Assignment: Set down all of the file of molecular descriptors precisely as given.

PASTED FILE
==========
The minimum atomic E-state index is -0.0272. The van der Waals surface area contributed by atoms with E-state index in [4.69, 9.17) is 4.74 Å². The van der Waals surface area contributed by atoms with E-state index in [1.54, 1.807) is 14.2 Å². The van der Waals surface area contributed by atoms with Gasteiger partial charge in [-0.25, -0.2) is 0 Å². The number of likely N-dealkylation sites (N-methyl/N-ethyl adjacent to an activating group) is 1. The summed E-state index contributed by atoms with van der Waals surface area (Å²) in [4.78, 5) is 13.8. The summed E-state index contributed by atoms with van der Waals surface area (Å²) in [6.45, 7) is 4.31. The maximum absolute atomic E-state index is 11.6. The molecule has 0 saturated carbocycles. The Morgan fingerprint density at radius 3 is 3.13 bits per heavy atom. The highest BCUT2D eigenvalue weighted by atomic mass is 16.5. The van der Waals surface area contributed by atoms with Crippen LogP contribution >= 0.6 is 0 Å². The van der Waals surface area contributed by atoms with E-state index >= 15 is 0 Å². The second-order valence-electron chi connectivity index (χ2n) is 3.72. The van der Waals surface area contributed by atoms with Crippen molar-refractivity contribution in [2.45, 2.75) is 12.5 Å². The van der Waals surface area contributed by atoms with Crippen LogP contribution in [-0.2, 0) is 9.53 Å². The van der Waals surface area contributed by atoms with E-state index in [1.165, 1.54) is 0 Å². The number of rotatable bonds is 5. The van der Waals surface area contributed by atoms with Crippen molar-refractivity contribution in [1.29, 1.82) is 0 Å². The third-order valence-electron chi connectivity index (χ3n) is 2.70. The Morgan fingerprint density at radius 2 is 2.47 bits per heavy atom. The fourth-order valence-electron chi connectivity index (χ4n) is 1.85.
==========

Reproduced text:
The minimum atomic E-state index is -0.0272. The van der Waals surface area contributed by atoms with E-state index in [4.69, 9.17) is 4.74 Å². The van der Waals surface area contributed by atoms with E-state index in [1.54, 1.807) is 14.2 Å². The van der Waals surface area contributed by atoms with Gasteiger partial charge in [-0.25, -0.2) is 0 Å². The number of likely N-dealkylation sites (N-methyl/N-ethyl adjacent to an activating group) is 1. The summed E-state index contributed by atoms with van der Waals surface area (Å²) in [4.78, 5) is 13.8. The summed E-state index contributed by atoms with van der Waals surface area (Å²) in [6.45, 7) is 4.31. The maximum absolute atomic E-state index is 11.6. The molecule has 0 saturated carbocycles. The Morgan fingerprint density at radius 3 is 3.13 bits per heavy atom. The highest BCUT2D eigenvalue weighted by atomic mass is 16.5. The van der Waals surface area contributed by atoms with Crippen LogP contribution >= 0.6 is 0 Å². The van der Waals surface area contributed by atoms with E-state index >= 15 is 0 Å². The second-order valence-electron chi connectivity index (χ2n) is 3.72. The van der Waals surface area contributed by atoms with Crippen molar-refractivity contribution in [2.45, 2.75) is 12.5 Å². The van der Waals surface area contributed by atoms with Crippen LogP contribution in [-0.2, 0) is 9.53 Å². The van der Waals surface area contributed by atoms with E-state index in [1.165, 1.54) is 0 Å². The number of rotatable bonds is 5. The van der Waals surface area contributed by atoms with Crippen molar-refractivity contribution in [1.29, 1.82) is 0 Å². The third-order valence-electron chi connectivity index (χ3n) is 2.70. The Morgan fingerprint density at radius 2 is 2.47 bits per heavy atom. The fourth-order valence-electron chi connectivity index (χ4n) is 1.85.